ReView Askew: Dogma (1999)

Kevin Smith’s original trilogy of films, while covering a range of different subject matter, all had a similar scope to them, centering around stories of twenty-somethings and their interpersonal problems, with some dick jokes sprinkled liberally throughout. The stakes were relatively low. That said, it certainly was a departure from the established norm for Smith’s newest film to involve the fate of the entirety of existence, all while directly examining Catholicism and the concept of faith. Originally titled God, Smith actually started writing the initial script for this film soon after Clerks, but knew that to tell a story this grand of scale, he’d need some more movies under his belt to both actually be able to finance such a movie, and have the work experience to pull it off. After resurrecting his career with Chasing Amy, it seemed like then was as good a time as any for Smith to take a shot at his religious opus.

Dogma is easily Smith’s biggest movie in a number of ways: the stacked cast of big celebrities, the ambition of the storytelling, and the sometimes dramatic tone and serious subject matter. It also feels like the most difficult film so far to break down for a review, just because there’s so many different things going on in it. Unlike Mallrats and Amy, I was a pretty big fan of this one when I was younger, coming close to rivaling Clerks as my favorite. I wouldn’t call it the meatiest satire, and there’s some groaner jokes throughout, but it raises a lot of interesting ideas and questions about organized religion and the idea of faith; nothing too complex, but general enough to be a little thought-provoking, especially to my then-teenage self. It never feels like it gets too far up its own ass with its sermonizing… although it does get a little close at times. Continue reading “ReView Askew: Dogma (1999)”

ReView Askew: Chasing Amy (1997)

Things weren’t going so hot for Kevin Smith after Mallrats, considering it made no money and everyone hated it. But there was one silver lining for him from his sophomore film: Joey Lauren Adams. The two met on the Mallrats set, and ended up dating for a while. It was only a few years before they split on amicable terms, but their romantic tryst ended up being the direct inspiration for Smith’s newest film, a more dramatic turn taking a naked and honest look at relationships, specifically on how one’s insecurities can cloud and warp them. Made on an incredibly small budget, Chasing Amy turned out to be Smith’s second wind, with many critics being pleasantly surprised by his headier, more serious film. It showed that there was a little more that Smith had to offer than his usual crude fare, and although that’s typically the pond he waded in for most of his ensuing career, Chasing Amy definitely displayed a new side of him.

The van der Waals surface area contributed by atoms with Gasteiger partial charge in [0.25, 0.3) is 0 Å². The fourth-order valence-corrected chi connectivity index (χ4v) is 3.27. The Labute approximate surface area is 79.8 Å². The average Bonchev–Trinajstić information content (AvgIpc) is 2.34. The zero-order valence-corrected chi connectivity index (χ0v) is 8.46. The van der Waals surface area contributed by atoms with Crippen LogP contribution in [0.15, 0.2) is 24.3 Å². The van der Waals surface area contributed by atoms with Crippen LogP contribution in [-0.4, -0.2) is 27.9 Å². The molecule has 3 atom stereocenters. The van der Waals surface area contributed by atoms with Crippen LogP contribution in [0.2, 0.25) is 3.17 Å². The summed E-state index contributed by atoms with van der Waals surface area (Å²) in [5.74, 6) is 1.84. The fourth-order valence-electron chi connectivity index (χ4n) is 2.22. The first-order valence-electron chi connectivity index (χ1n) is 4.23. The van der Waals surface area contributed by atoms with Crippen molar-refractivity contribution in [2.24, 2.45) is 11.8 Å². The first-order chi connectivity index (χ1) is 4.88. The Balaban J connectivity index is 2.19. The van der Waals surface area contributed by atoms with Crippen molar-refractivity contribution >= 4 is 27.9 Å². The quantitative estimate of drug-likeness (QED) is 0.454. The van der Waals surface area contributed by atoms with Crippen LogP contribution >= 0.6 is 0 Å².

As I mentioned before, Mallrats and Chasing Amy are the only two Kevin Smith movies in this series I haven’t watched since high school. And while I felt reasonably confident my thoughts on Mallrats wouldn’t change much from my memories of it (and they didn’t!), I was curious to how I’d react to Chasing Amy. I could certainly see why a slow-moving romantic drama wouldn’t be that appealing to my teenage self, but I’m definitely more susceptible to this sort of film as an adult. I was also curious how much of a potentially cringe-worthy time capsule this would be in regards to its gay subject matter; the premise alone of a lesbian falling for a man makes it seem like it might not hold up super well. So after finally seeing it again, I’m definitely a little conflicted. I wouldn’t consider it a good movie, but there’s definitely quite a bit here that I think works well. It certainly feels like Smith’s voice is back in it after Mallrats, undoubtedly because of how personal the subject matter is to him, but the execution of the film is a bit of a mixed bag. Continue reading “ReView Askew: Chasing Amy (1997)”

732. The King of Nice

Original airdate: October 16, 2022

The premise: Krusty is convinced to host his own daytime talk show, a high-paying gig with minimal effort on his part. While focusing testing the show, executive producer Lindsey Naegle is impressed by Marge’s perfect “nice” segment ideas that she hires her on as a segment producer. Marge is thrilled at first, but quickly finds herself being stressed and worn down by the nightmarish world of daytime TV.

The reaction: I can’t remember the last time I saw one minute of any daytime TV show, so to devote an entire episode on satirizing this genre of television isn’t doing much for me at the jump. All of the targets of satire are pretty easy to discern though, as they’re things that basically anyone with even a cursory knowledge of these types of shows could figure out: a dancing host who caters to easily excitable moms and gay guys, overly cutesy and saccharine heart-string-tugging segments, product giveaways, and an overly phony atmosphere. I know daytime TV overall must still get pretty good ratings, otherwise there wouldn’t be any drive to make new shows, but as a subject of parody, this feels like such a moldy topic. Continue reading “732. The King of Nice”